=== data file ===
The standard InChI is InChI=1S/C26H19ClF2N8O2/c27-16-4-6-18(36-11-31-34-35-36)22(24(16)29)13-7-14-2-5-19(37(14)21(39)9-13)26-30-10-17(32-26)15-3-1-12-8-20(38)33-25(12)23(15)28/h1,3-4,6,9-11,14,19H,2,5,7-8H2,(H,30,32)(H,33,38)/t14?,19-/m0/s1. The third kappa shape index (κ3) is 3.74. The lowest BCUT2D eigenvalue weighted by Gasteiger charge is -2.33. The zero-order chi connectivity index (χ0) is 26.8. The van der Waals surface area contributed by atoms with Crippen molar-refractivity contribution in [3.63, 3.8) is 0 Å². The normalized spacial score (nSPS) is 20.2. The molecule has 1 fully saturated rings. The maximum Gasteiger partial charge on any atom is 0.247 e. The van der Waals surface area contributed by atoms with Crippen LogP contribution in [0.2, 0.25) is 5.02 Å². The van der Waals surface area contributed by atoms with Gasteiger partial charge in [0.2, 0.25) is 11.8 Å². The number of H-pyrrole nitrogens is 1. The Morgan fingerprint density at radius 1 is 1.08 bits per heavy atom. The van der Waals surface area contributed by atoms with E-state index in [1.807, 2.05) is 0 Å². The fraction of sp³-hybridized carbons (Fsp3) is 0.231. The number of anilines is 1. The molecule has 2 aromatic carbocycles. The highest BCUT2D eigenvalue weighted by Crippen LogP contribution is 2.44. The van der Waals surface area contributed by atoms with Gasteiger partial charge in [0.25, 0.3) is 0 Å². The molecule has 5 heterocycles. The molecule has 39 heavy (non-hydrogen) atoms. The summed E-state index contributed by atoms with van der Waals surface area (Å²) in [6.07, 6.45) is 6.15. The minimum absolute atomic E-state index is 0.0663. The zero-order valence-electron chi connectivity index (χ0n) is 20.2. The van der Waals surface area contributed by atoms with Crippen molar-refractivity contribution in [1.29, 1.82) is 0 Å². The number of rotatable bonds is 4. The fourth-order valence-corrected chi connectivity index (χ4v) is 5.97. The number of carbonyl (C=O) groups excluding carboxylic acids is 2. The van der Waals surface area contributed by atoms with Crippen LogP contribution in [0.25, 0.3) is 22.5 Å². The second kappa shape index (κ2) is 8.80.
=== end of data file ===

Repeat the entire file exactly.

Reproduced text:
The standard InChI is InChI=1S/C26H19ClF2N8O2/c27-16-4-6-18(36-11-31-34-35-36)22(24(16)29)13-7-14-2-5-19(37(14)21(39)9-13)26-30-10-17(32-26)15-3-1-12-8-20(38)33-25(12)23(15)28/h1,3-4,6,9-11,14,19H,2,5,7-8H2,(H,30,32)(H,33,38)/t14?,19-/m0/s1. The third kappa shape index (κ3) is 3.74. The lowest BCUT2D eigenvalue weighted by Gasteiger charge is -2.33. The zero-order chi connectivity index (χ0) is 26.8. The van der Waals surface area contributed by atoms with Crippen molar-refractivity contribution in [3.63, 3.8) is 0 Å². The normalized spacial score (nSPS) is 20.2. The molecule has 1 fully saturated rings. The maximum Gasteiger partial charge on any atom is 0.247 e. The van der Waals surface area contributed by atoms with Crippen LogP contribution in [0.2, 0.25) is 5.02 Å². The van der Waals surface area contributed by atoms with Gasteiger partial charge in [0.2, 0.25) is 11.8 Å². The number of H-pyrrole nitrogens is 1. The Morgan fingerprint density at radius 1 is 1.08 bits per heavy atom. The van der Waals surface area contributed by atoms with E-state index in [1.807, 2.05) is 0 Å². The fraction of sp³-hybridized carbons (Fsp3) is 0.231. The number of anilines is 1. The molecule has 2 aromatic carbocycles. The highest BCUT2D eigenvalue weighted by Crippen LogP contribution is 2.44. The van der Waals surface area contributed by atoms with Gasteiger partial charge in [0.25, 0.3) is 0 Å². The molecule has 5 heterocycles. The molecule has 39 heavy (non-hydrogen) atoms. The summed E-state index contributed by atoms with van der Waals surface area (Å²) in [6.07, 6.45) is 6.15. The minimum absolute atomic E-state index is 0.0663. The zero-order valence-electron chi connectivity index (χ0n) is 20.2. The van der Waals surface area contributed by atoms with Crippen molar-refractivity contribution in [1.29, 1.82) is 0 Å². The number of rotatable bonds is 4. The fourth-order valence-corrected chi connectivity index (χ4v) is 5.97. The number of carbonyl (C=O) groups excluding carboxylic acids is 2. The van der Waals surface area contributed by atoms with Crippen LogP contribution in [0.25, 0.3) is 22.5 Å². The second kappa shape index (κ2) is 8.80.